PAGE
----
John U. Bacon likens the proclivities of college football fans to the myth that when frogs are submerged in a shallow pot of water that slowly comes to a boil, those frogs don’t realize when it’s too late to get out.
Science has proven that the frog eventually jumps out of the hot pot. But would the fans?
That parallel motivated Bacon to jump in the proverbial cauldron of major college football, and became the basis of Bacon’s sixth book, Fourth and Long: The Fight for the Soul of College Football.
What began with traditions and built into an empire, Bacon believes, is now becoming another landmark designed for profit — like Times Square in New York City or the Santa Monica Pier in Southern California.
“College football developed as something natural and organic,” Bacon said. “It built itself up decade by decade but it never lost sight of its charm and innocence. Now, in a way, it’s a national face. It’s a wonderful thing that’s been created with traditions, and what used to be Yosemite is has become Niagara Falls. The natural beauty is being commercialized.”
Set for release Tuesday, Bacon wanted to find out what continued to drive the key players in college football — not the bureaucrats, but its citizens: players, fans, even coaches. In that pursuit, Bacon put more than 15,000 miles on his car in traveling across the country, went through at least 20 reporter’s notebooks and admits this:
“We had to guess which games to cover, and we got lucky as hell,” Bacon said. “That’s where the story was.
“The challenge in that was putting it all together, and the fun of it was that we told four different stories.”
While it’s not necessarily a follow-up to Three And Out: Rich Rodriguez and the Michigan Wolverines in the Crucible of College Football — a warts-and-all look at Rodriguez’s tenure of coaching at UM and a New York Times bestseller — Fourth and Long provides another look at the dynamics inside the Big Ten Conference, through the prism of four programs. Bacon focused some of the biggest storylines involving Big Ten football during the 2012 season:
■ A quick bounce back of Ohio State football under first-year coach Urban Meyer.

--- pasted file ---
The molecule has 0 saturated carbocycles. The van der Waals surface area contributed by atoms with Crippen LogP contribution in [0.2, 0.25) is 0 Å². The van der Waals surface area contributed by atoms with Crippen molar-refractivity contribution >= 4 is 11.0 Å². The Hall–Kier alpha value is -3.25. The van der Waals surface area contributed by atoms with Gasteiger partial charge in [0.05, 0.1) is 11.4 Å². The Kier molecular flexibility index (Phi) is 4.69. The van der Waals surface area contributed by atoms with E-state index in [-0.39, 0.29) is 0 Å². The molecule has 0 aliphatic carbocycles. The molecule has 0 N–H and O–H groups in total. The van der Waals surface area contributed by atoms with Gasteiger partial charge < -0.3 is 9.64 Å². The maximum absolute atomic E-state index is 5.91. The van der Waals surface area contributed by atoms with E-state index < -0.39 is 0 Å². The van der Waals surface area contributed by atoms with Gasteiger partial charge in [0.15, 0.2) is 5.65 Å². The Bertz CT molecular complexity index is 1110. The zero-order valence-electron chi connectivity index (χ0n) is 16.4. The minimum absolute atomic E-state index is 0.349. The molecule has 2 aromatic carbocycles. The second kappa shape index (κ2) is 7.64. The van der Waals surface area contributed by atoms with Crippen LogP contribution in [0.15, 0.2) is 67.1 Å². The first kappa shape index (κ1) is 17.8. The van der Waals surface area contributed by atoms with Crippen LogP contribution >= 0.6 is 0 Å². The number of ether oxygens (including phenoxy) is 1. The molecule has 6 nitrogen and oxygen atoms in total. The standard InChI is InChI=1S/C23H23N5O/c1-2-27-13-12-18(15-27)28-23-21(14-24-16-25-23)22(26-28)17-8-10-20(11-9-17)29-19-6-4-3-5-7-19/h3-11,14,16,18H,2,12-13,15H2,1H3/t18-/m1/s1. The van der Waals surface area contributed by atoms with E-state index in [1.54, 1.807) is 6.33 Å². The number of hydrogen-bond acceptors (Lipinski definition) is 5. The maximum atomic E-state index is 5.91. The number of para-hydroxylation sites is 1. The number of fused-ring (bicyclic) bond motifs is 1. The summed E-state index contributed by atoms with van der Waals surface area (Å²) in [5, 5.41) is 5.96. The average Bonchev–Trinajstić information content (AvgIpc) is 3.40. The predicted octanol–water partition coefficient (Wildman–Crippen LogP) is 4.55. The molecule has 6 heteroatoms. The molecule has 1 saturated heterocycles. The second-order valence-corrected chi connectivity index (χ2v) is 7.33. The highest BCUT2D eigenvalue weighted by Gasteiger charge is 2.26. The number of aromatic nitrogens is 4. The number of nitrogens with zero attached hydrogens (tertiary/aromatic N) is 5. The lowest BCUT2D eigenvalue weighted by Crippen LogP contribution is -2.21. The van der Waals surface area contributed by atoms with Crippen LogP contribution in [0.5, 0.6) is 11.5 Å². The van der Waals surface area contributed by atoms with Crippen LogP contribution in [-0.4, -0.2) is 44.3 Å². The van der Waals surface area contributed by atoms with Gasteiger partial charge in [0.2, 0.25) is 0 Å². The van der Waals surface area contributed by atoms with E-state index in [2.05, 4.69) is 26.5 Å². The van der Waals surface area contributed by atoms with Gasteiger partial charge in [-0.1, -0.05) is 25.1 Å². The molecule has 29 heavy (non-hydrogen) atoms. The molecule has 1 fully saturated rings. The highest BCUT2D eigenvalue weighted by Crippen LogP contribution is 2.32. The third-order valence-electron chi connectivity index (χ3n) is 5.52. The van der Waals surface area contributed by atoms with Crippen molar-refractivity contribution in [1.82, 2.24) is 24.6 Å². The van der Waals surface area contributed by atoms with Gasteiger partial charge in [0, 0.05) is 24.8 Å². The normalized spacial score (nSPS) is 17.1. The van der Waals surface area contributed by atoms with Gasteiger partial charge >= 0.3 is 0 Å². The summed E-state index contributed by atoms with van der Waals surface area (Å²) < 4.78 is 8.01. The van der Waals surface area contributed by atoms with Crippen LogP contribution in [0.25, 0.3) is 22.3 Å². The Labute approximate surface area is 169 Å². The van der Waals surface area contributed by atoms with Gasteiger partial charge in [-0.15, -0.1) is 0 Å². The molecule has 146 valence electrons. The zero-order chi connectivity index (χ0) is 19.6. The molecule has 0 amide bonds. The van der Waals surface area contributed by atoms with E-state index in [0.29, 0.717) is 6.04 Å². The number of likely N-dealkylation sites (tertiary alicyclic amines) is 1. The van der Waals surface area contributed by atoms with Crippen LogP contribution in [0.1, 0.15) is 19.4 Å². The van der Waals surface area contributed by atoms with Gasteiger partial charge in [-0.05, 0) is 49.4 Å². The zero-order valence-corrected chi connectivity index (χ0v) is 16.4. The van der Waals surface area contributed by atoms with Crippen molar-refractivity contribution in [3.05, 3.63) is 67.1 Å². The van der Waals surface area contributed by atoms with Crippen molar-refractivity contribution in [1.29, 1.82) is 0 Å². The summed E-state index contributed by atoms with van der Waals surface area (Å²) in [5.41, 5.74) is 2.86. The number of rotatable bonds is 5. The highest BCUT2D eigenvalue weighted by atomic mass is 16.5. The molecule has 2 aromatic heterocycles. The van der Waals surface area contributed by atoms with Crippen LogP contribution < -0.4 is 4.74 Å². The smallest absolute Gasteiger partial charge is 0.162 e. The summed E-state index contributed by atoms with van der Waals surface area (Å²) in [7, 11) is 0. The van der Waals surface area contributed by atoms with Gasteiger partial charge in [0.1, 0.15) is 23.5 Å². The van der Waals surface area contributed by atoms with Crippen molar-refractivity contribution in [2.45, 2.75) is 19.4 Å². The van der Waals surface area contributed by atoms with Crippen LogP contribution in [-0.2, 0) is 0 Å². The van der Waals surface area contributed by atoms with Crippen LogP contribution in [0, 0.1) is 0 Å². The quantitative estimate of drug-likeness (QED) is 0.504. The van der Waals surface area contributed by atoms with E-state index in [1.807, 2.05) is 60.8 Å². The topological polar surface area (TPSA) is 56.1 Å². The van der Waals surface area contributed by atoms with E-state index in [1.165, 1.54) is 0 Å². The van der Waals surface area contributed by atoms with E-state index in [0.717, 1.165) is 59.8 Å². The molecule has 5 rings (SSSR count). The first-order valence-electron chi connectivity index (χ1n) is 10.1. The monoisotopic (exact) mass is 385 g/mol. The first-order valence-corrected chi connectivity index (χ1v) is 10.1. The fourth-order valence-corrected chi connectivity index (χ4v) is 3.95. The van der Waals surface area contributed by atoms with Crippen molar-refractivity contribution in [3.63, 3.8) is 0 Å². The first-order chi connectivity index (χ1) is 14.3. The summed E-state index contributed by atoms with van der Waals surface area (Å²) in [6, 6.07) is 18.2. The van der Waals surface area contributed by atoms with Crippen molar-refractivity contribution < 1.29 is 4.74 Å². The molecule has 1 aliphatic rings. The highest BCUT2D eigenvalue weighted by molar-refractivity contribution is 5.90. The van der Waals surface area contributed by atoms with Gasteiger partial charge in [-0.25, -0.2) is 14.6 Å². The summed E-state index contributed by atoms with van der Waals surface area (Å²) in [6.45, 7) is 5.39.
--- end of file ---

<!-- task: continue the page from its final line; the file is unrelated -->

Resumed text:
■ A Michigan football team and athletic department that was shifting from adhering to school’s traditions and promoting a product to pursuing brand loyalty.
■ A suddenly well-kept secret at Northwestern, a school that in is better known for its academic prowess than its football prowess.
■ A Penn State program that was sorting through the wreckage of one of the biggest scandals in college sports.
Among many notable points of the book: former Penn State linebacker Michael Mauti said he was offered money, and declared that he knew for a fact players were getting paid; an unnamed Ohio State employee hoping the program would lose one game in 2012 — if not, the employee said, the pressure in 2013 would be “insane”; and former Michigan athletic department employees questioning the future of the department under athletic director Dave Brandon.
However, the book isn’t without inconsistencies. PennLive.com reported last month that it found three in the book in regards to Penn State, including an anectdote regarding Southern California’s recruitment of former Penn State running back Silas Redd, which included a meeting with a superstar rapper and actor.
"Silas Redd has never met Snoop Dogg, much less received a ride from him in any type of vehicle,” USC posted on its athletic Web site and blog. “USC coach Lane Kiffin picked up Silas from the airport on his recruiting visit. Bacon never contacted Redd or USC to confirm this report before publishing his book.”
The common thread that Bacon found in each program? Tension, whether it was the NCAA, institutional control, the goal of being a money-maker or the growing divide between fans, players, and programs.
“Our timing was uncommonly good,” said Bacon, who is an instructor at Michigan and at Northwestern, and who grew up in Ann Arbor. “It was good last spring, but got so much better when we got into it. I’ve never seen so much tension in the game, and there’s a lot there. The tension, for me, is that for the players and the fans, the love of the sport is irrational. That’s where they’ve got us.”